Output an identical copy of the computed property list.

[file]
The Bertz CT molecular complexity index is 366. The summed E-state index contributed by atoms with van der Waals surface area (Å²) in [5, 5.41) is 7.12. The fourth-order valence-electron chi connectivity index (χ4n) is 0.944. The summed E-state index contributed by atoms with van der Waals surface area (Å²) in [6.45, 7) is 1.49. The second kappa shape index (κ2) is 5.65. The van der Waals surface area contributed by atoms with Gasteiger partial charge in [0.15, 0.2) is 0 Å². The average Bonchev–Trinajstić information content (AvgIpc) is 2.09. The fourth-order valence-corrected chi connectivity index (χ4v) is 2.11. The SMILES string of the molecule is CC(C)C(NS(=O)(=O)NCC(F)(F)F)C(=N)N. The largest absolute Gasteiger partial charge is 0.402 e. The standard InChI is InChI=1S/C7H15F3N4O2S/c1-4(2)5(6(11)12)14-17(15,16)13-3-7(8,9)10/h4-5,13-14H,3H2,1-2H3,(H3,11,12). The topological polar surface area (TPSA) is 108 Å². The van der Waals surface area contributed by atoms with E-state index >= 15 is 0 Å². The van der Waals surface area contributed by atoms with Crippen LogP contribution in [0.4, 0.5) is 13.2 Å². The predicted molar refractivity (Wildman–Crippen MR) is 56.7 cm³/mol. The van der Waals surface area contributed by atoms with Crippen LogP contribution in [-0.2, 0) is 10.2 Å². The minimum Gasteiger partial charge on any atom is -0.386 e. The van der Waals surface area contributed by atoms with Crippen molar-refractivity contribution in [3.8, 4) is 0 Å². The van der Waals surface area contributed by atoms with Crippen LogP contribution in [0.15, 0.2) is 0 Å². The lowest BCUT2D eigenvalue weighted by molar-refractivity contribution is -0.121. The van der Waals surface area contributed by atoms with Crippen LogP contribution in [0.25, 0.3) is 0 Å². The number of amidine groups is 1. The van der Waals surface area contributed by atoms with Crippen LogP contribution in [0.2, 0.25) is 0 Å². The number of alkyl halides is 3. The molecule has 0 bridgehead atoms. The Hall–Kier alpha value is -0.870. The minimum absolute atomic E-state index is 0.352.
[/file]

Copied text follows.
The Bertz CT molecular complexity index is 366. The summed E-state index contributed by atoms with van der Waals surface area (Å²) in [5, 5.41) is 7.12. The fourth-order valence-electron chi connectivity index (χ4n) is 0.944. The summed E-state index contributed by atoms with van der Waals surface area (Å²) in [6.45, 7) is 1.49. The second kappa shape index (κ2) is 5.65. The van der Waals surface area contributed by atoms with Gasteiger partial charge in [0.15, 0.2) is 0 Å². The average Bonchev–Trinajstić information content (AvgIpc) is 2.09. The fourth-order valence-corrected chi connectivity index (χ4v) is 2.11. The SMILES string of the molecule is CC(C)C(NS(=O)(=O)NCC(F)(F)F)C(=N)N. The largest absolute Gasteiger partial charge is 0.402 e. The standard InChI is InChI=1S/C7H15F3N4O2S/c1-4(2)5(6(11)12)14-17(15,16)13-3-7(8,9)10/h4-5,13-14H,3H2,1-2H3,(H3,11,12). The topological polar surface area (TPSA) is 108 Å². The van der Waals surface area contributed by atoms with E-state index >= 15 is 0 Å². The van der Waals surface area contributed by atoms with Crippen LogP contribution in [0.4, 0.5) is 13.2 Å². The predicted molar refractivity (Wildman–Crippen MR) is 56.7 cm³/mol. The van der Waals surface area contributed by atoms with Crippen LogP contribution in [-0.2, 0) is 10.2 Å². The minimum Gasteiger partial charge on any atom is -0.386 e. The van der Waals surface area contributed by atoms with Crippen molar-refractivity contribution in [3.8, 4) is 0 Å². The van der Waals surface area contributed by atoms with Crippen LogP contribution in [0.15, 0.2) is 0 Å². The lowest BCUT2D eigenvalue weighted by molar-refractivity contribution is -0.121. The van der Waals surface area contributed by atoms with Crippen LogP contribution in [0.25, 0.3) is 0 Å². The number of amidine groups is 1. The van der Waals surface area contributed by atoms with Crippen LogP contribution in [0.2, 0.25) is 0 Å². The number of alkyl halides is 3. The molecule has 0 bridgehead atoms. The Hall–Kier alpha value is -0.870. The minimum absolute atomic E-state index is 0.352.